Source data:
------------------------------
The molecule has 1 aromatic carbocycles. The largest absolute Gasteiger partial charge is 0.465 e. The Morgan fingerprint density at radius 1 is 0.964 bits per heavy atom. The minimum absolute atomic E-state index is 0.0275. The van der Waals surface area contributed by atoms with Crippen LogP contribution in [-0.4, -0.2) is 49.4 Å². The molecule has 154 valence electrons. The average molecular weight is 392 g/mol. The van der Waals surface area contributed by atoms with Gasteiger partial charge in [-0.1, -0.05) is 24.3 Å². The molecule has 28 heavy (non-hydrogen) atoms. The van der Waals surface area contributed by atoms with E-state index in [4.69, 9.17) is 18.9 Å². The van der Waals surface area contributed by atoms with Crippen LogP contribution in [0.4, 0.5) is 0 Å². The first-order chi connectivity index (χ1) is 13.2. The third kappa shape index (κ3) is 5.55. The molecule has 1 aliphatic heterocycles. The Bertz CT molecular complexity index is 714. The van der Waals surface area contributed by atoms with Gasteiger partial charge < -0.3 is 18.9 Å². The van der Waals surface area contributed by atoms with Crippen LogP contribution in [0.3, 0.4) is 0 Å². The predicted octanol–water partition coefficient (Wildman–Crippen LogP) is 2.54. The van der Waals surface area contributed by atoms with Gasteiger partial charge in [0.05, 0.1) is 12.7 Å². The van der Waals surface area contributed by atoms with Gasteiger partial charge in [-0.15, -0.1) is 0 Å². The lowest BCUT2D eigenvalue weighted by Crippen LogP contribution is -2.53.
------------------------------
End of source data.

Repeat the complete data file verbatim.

The molecule has 1 aromatic carbocycles. The largest absolute Gasteiger partial charge is 0.465 e. The Morgan fingerprint density at radius 1 is 0.964 bits per heavy atom. The minimum absolute atomic E-state index is 0.0275. The van der Waals surface area contributed by atoms with Crippen LogP contribution in [-0.4, -0.2) is 49.4 Å². The molecule has 154 valence electrons. The average molecular weight is 392 g/mol. The van der Waals surface area contributed by atoms with Gasteiger partial charge in [-0.1, -0.05) is 24.3 Å². The molecule has 28 heavy (non-hydrogen) atoms. The van der Waals surface area contributed by atoms with E-state index in [4.69, 9.17) is 18.9 Å². The van der Waals surface area contributed by atoms with Crippen LogP contribution in [0.4, 0.5) is 0 Å². The first-order chi connectivity index (χ1) is 13.2. The third kappa shape index (κ3) is 5.55. The molecule has 1 aliphatic heterocycles. The Bertz CT molecular complexity index is 714. The van der Waals surface area contributed by atoms with Gasteiger partial charge < -0.3 is 18.9 Å². The van der Waals surface area contributed by atoms with Crippen LogP contribution in [0.3, 0.4) is 0 Å². The predicted octanol–water partition coefficient (Wildman–Crippen LogP) is 2.54. The van der Waals surface area contributed by atoms with Gasteiger partial charge in [0.05, 0.1) is 12.7 Å². The van der Waals surface area contributed by atoms with Gasteiger partial charge in [-0.15, -0.1) is 0 Å². The lowest BCUT2D eigenvalue weighted by Crippen LogP contribution is -2.53.